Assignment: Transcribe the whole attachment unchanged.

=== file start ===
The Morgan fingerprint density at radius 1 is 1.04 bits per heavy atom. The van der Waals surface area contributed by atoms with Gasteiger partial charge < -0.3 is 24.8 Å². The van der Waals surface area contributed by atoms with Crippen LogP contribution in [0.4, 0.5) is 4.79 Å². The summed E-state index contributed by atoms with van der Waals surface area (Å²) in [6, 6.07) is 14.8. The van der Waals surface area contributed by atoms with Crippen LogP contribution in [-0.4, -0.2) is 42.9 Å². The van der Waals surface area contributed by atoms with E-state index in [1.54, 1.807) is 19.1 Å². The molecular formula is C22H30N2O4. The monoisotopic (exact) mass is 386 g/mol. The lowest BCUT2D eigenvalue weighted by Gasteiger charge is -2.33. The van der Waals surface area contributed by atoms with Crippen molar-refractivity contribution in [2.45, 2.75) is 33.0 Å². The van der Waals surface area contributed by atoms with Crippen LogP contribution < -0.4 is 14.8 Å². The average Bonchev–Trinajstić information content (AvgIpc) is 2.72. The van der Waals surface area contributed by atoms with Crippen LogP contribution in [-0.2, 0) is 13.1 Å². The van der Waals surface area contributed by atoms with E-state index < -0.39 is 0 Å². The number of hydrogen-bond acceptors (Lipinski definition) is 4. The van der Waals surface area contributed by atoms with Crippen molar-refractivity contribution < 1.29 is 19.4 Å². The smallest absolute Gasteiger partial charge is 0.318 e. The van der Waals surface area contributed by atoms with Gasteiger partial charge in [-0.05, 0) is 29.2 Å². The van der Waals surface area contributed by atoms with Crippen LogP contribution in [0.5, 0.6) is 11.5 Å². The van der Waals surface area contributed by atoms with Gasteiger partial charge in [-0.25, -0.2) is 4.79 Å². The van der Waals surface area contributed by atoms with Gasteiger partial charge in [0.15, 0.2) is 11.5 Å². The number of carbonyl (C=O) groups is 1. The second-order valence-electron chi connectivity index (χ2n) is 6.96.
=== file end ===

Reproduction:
The Morgan fingerprint density at radius 1 is 1.04 bits per heavy atom. The van der Waals surface area contributed by atoms with Gasteiger partial charge < -0.3 is 24.8 Å². The van der Waals surface area contributed by atoms with Crippen LogP contribution in [0.4, 0.5) is 4.79 Å². The summed E-state index contributed by atoms with van der Waals surface area (Å²) in [6, 6.07) is 14.8. The van der Waals surface area contributed by atoms with Crippen LogP contribution in [-0.4, -0.2) is 42.9 Å². The van der Waals surface area contributed by atoms with E-state index in [1.54, 1.807) is 19.1 Å². The molecular formula is C22H30N2O4. The monoisotopic (exact) mass is 386 g/mol. The lowest BCUT2D eigenvalue weighted by Gasteiger charge is -2.33. The van der Waals surface area contributed by atoms with Crippen molar-refractivity contribution in [2.45, 2.75) is 33.0 Å². The van der Waals surface area contributed by atoms with Crippen LogP contribution < -0.4 is 14.8 Å². The average Bonchev–Trinajstić information content (AvgIpc) is 2.72. The van der Waals surface area contributed by atoms with Crippen LogP contribution in [-0.2, 0) is 13.1 Å². The van der Waals surface area contributed by atoms with E-state index < -0.39 is 0 Å². The number of hydrogen-bond acceptors (Lipinski definition) is 4. The van der Waals surface area contributed by atoms with Crippen molar-refractivity contribution < 1.29 is 19.4 Å². The smallest absolute Gasteiger partial charge is 0.318 e. The van der Waals surface area contributed by atoms with Gasteiger partial charge in [-0.05, 0) is 29.2 Å². The van der Waals surface area contributed by atoms with Crippen LogP contribution in [0.5, 0.6) is 11.5 Å². The van der Waals surface area contributed by atoms with Gasteiger partial charge in [-0.25, -0.2) is 4.79 Å². The van der Waals surface area contributed by atoms with Gasteiger partial charge in [0.15, 0.2) is 11.5 Å². The number of carbonyl (C=O) groups is 1. The second-order valence-electron chi connectivity index (χ2n) is 6.96.